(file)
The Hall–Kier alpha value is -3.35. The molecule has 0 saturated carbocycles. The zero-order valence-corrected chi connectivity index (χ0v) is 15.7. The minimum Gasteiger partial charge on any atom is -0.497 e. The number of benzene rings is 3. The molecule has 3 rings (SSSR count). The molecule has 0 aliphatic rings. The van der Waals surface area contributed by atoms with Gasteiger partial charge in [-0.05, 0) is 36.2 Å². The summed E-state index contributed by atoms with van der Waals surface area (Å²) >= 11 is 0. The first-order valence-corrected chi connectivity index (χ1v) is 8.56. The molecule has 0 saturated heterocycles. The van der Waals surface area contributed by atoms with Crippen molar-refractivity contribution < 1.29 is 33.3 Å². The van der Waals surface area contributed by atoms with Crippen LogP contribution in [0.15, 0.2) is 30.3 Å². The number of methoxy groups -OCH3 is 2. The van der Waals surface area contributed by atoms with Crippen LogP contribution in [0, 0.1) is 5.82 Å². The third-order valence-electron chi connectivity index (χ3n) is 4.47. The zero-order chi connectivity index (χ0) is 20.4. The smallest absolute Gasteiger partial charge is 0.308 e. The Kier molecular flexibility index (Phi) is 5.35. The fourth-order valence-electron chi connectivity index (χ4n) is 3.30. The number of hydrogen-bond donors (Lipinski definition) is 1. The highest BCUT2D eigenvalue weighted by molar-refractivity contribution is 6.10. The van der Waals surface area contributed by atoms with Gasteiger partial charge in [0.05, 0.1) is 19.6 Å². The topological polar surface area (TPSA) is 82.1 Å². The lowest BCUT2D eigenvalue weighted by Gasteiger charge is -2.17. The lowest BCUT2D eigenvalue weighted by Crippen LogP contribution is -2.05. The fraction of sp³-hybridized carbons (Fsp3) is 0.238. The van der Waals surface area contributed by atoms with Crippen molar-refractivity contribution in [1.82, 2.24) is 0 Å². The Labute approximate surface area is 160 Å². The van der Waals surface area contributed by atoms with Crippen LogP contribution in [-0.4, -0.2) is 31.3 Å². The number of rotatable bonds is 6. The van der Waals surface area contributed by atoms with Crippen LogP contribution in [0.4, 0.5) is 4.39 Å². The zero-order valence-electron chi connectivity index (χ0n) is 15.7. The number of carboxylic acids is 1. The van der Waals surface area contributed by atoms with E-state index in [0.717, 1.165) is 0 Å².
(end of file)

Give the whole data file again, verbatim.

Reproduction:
The Hall–Kier alpha value is -3.35. The molecule has 0 saturated carbocycles. The zero-order valence-corrected chi connectivity index (χ0v) is 15.7. The minimum Gasteiger partial charge on any atom is -0.497 e. The number of benzene rings is 3. The molecule has 3 rings (SSSR count). The molecule has 0 aliphatic rings. The van der Waals surface area contributed by atoms with Gasteiger partial charge in [-0.05, 0) is 36.2 Å². The summed E-state index contributed by atoms with van der Waals surface area (Å²) >= 11 is 0. The first-order valence-corrected chi connectivity index (χ1v) is 8.56. The molecule has 0 saturated heterocycles. The van der Waals surface area contributed by atoms with Crippen molar-refractivity contribution < 1.29 is 33.3 Å². The van der Waals surface area contributed by atoms with Crippen LogP contribution in [0.15, 0.2) is 30.3 Å². The number of methoxy groups -OCH3 is 2. The van der Waals surface area contributed by atoms with Crippen LogP contribution in [0, 0.1) is 5.82 Å². The third-order valence-electron chi connectivity index (χ3n) is 4.47. The zero-order chi connectivity index (χ0) is 20.4. The smallest absolute Gasteiger partial charge is 0.308 e. The Kier molecular flexibility index (Phi) is 5.35. The fourth-order valence-electron chi connectivity index (χ4n) is 3.30. The number of hydrogen-bond donors (Lipinski definition) is 1. The highest BCUT2D eigenvalue weighted by molar-refractivity contribution is 6.10. The van der Waals surface area contributed by atoms with Gasteiger partial charge in [0.05, 0.1) is 19.6 Å². The topological polar surface area (TPSA) is 82.1 Å². The lowest BCUT2D eigenvalue weighted by Gasteiger charge is -2.17. The lowest BCUT2D eigenvalue weighted by Crippen LogP contribution is -2.05. The fraction of sp³-hybridized carbons (Fsp3) is 0.238. The van der Waals surface area contributed by atoms with Crippen molar-refractivity contribution in [1.82, 2.24) is 0 Å². The Labute approximate surface area is 160 Å². The van der Waals surface area contributed by atoms with Crippen LogP contribution in [-0.4, -0.2) is 31.3 Å². The number of rotatable bonds is 6. The van der Waals surface area contributed by atoms with Crippen LogP contribution in [0.4, 0.5) is 4.39 Å². The zero-order valence-electron chi connectivity index (χ0n) is 15.7. The number of carboxylic acids is 1. The van der Waals surface area contributed by atoms with E-state index in [0.717, 1.165) is 0 Å².